In recent years, property owners have seen quite a range of new taxes and tax rises, mainly aimed at residential property ownership. These have included stamp duty land tax rises, the introduction of the annual tax on enveloped dwellings (ATED) aimed at residential property held via companies, capital gains tax for non-UK resident owners and inheritance tax charges where property is held via an overseas company.
Next year sees another swathe of new taxes, and this time commercial property is also in the taxman’s sights. The changes from April 2019 include tax on capital gains on:
- commercial property owned by a non-UK resident;
- residential property held by diversely held companies and funds; and
- substantial shareholding in property-rich companies (75 per cent of gross assets is property-related).
Non-resident companies, trusts and individuals could find themselves in a new UK tax regime with the need to register with UK HMRC and be prepared for the payment of tax on disposals. Rebasing will be available for those caught in the new capital gains tax regime so that only gains from April 2019 will be caught on future disposals. However, given there will be a reporting requirement and need for valuations for disposals from April 2019, if disposals are being considered now then a sale prior to April should reduce the administration burden.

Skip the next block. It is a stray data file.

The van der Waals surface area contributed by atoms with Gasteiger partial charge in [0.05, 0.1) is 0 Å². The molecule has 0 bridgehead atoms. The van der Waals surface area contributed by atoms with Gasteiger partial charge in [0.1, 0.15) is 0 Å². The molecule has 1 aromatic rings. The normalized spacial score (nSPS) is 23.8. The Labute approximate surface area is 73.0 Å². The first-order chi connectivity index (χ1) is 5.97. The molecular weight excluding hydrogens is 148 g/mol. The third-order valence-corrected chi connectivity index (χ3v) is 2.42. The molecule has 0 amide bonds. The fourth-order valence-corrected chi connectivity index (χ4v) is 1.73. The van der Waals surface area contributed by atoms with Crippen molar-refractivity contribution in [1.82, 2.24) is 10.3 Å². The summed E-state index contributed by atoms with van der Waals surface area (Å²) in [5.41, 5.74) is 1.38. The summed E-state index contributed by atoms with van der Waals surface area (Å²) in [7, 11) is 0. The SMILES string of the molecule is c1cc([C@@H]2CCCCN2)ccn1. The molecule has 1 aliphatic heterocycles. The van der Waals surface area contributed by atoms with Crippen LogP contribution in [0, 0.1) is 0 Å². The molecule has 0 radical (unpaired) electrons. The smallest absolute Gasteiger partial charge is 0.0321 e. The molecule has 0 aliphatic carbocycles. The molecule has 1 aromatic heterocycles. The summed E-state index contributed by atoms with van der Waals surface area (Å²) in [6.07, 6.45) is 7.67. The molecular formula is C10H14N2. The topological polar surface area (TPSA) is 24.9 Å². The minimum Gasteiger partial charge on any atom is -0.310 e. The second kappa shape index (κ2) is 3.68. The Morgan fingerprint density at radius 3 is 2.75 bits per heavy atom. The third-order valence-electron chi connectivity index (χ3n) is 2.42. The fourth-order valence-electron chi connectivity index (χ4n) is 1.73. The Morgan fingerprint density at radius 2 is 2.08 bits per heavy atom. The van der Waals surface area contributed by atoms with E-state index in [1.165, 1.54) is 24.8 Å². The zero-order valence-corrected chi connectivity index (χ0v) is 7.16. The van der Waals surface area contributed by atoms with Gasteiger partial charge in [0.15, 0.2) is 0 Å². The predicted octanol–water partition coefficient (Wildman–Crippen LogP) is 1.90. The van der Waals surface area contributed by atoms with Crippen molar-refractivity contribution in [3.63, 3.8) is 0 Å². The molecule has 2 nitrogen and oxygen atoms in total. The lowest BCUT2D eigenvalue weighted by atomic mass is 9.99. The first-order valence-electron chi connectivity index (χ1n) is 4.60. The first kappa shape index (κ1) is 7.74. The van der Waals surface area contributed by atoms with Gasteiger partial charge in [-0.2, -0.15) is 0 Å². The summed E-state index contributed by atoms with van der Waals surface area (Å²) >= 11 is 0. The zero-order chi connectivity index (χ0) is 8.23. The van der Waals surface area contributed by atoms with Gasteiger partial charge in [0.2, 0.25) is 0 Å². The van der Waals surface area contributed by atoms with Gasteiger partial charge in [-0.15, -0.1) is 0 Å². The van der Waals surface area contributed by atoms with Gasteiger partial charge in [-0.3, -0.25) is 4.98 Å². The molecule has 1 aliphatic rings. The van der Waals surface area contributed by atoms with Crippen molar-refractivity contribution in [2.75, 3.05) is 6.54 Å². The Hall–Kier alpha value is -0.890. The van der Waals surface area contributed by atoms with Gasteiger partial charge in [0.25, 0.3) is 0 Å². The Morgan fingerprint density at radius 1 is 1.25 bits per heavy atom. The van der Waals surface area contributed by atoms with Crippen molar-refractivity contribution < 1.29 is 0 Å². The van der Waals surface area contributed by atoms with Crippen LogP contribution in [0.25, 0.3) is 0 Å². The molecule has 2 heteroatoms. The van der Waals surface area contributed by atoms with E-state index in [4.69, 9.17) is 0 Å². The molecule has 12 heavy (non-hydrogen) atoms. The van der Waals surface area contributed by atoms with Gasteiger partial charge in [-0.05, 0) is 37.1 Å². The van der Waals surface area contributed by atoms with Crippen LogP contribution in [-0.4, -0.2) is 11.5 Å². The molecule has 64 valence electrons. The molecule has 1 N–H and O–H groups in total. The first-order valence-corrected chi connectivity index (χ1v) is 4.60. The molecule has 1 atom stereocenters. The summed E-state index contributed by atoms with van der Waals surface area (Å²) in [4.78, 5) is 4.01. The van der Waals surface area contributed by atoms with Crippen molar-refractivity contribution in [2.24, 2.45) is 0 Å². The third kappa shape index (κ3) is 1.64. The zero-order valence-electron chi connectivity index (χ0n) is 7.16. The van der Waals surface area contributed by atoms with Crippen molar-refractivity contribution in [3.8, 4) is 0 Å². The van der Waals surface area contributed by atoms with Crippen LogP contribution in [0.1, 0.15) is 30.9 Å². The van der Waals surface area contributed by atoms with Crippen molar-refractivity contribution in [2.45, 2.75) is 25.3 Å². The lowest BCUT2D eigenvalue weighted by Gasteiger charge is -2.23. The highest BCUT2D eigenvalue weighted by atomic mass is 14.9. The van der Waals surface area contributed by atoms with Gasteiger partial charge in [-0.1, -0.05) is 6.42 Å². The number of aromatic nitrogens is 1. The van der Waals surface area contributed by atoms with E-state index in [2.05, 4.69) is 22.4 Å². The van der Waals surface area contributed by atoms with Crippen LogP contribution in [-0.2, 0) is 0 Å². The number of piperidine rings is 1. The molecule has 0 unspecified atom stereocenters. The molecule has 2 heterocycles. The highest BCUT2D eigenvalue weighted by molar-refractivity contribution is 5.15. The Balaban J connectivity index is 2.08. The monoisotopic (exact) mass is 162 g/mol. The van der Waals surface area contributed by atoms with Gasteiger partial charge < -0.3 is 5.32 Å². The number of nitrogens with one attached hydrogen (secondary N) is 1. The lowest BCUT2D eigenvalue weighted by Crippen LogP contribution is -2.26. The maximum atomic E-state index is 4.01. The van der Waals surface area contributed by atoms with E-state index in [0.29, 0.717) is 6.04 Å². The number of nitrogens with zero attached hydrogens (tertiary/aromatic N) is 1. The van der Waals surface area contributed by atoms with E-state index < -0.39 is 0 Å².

While a disposal of UK-sited property is perhaps more obviously taxed, the disposal of shares and funds caught by the new regime creates a potentially big trap for the unwary, particularly if the transaction takes place outside of the UK. A foreign resident, disposing of shares in a foreign company to a foreign buyer, where the only connection is that that the company owns UK property, will be subject to tax.
And finally, while a rebasing might be helpful, it will be based on values immediately after the UK exits the European Union. Only a high value will be helpful for rebasing!